The search of a man’s laptop computer by Customs and Border Protection officials that occurred 170 miles from the border did not constitute an “extended border search” and did not violate his rights under the Fourth Amendment to the U.S. Constitution, an en banc Ninth Circuit U.S. Court of Appeals majority ruled, finding that the search was justified due to a “reasonable suspicion of criminal activity” based on the man’s status as a sex offender, among other factors. Click here to read this post by Mealey’s Mark Rogers.
Read excerpts from the May 1 Bender’s Immigration Bulletin, including “EOIR Releases Information Regarding Mandatory Attorney Registration.” Click here to read this and other news excerpts from the May 1, 2013, Bender’s Immigration Bulletin.
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District Judge Kern Reece of Orleans Parish, La., has approved a $20 million class action settlement with Louisiana Citizens Property Insurance Company for claims related to the insurance company’s alleged untimely payment of claims resulting from Hurricanes Katrina and Rita. This commentary by Perkins Coie LLP describes the complex path to the settlement, including related litigation against the Louisiana Citizens Property Insurance Company. Click here to read more about this expert commentary and to download or purchase the article.
In the aftermath of a widespread devastation, such as caused by Superstorm Sandy, companies look to their business interruption insurance to recover profits that were lost because of the cessation or suspension of their business operations. The measurement of the business interruption losses which they are entitled to recover under their insurance policies is often controversial and leads to complex and litigated insurance coverage issues. This commentary discusses various pertinent insurance policy provisions as well as recent case law addressing the measurement of business interruption losses. Click here to learn more about this Emerging Issues Analysis by Joseph Jean and Matthew Stockwell of Lowenstein Sandler LLP.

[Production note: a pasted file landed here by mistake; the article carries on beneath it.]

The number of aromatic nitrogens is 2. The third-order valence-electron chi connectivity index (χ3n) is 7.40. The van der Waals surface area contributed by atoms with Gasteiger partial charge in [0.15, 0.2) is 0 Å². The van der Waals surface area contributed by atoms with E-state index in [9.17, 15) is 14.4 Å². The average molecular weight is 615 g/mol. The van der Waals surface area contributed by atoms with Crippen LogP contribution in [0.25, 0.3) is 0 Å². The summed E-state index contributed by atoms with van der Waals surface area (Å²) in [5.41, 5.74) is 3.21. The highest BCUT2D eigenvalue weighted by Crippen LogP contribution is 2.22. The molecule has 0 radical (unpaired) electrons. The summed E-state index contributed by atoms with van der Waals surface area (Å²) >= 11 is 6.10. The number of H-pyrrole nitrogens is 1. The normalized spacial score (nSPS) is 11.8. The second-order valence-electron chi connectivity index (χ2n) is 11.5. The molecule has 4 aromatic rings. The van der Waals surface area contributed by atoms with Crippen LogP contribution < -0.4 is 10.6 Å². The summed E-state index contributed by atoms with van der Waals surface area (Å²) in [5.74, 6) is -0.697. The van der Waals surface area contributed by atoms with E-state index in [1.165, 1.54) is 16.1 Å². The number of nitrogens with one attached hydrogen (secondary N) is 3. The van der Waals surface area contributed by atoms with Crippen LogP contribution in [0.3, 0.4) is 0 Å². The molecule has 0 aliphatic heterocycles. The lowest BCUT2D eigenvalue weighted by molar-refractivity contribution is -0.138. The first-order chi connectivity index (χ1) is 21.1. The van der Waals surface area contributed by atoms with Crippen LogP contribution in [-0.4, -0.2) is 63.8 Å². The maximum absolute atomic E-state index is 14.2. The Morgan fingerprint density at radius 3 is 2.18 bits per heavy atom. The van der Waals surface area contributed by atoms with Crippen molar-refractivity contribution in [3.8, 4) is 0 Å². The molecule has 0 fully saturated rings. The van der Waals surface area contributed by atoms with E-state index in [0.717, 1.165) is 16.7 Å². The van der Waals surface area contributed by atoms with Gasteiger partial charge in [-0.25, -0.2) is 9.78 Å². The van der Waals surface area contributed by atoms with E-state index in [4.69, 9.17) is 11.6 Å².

In Washington bad faith actions, first-party insurers now face a presumption that the attorney-client privilege does not apply. In Cedell v. Farmers Ins. Co. of Wash., a fire damaged the policyholder’s home. The policyholder, Cedell, was not at home at the time. But Cedell’s girlfriend, Ackley, was there and she called the fire department, saying a lit candle caused the fire. Farmers denied the claim because Ackley may have been using methamphetamine on the day of the fire. Cedell sued Farmers, alleging bad faith. In response to Cedell’s discovery requests, Farmers declined to answer certain interrogatories and redacted its claim file based on the attorney-client privilege. Click here to download the decision and read why the Washington Supreme Court rejected the insurer’s claim of attorney-client privilege.
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Online Behavioral Advertising (OBA) involves the use of information collected about consumers for the purpose of targeting them with ads based on their interests. This information is collected from the consumers’ Web surfing, their queries to search engines, and even from the content of their e-mails. The past few years have witnessed a robust debate over the types of conduct (if any) that ought properly to be permitted in implementing OBA. Among the stakeholders are various components of the OBA industry, governments, consumer advocates and consumers themselves. Proponents of OBA claim that it funds the World Wide Web and permits advertisers to focus their ads on individuals interested in them, while reducing advertising costs and avoiding the broadcast approach that results in unwanted ads for most recipients. Although behavioral advertising did not begin with the WWW, the online milieu has provided a fertile environment for it, and an entire industry has grown up around OBA. Click here to read this post by David Bender.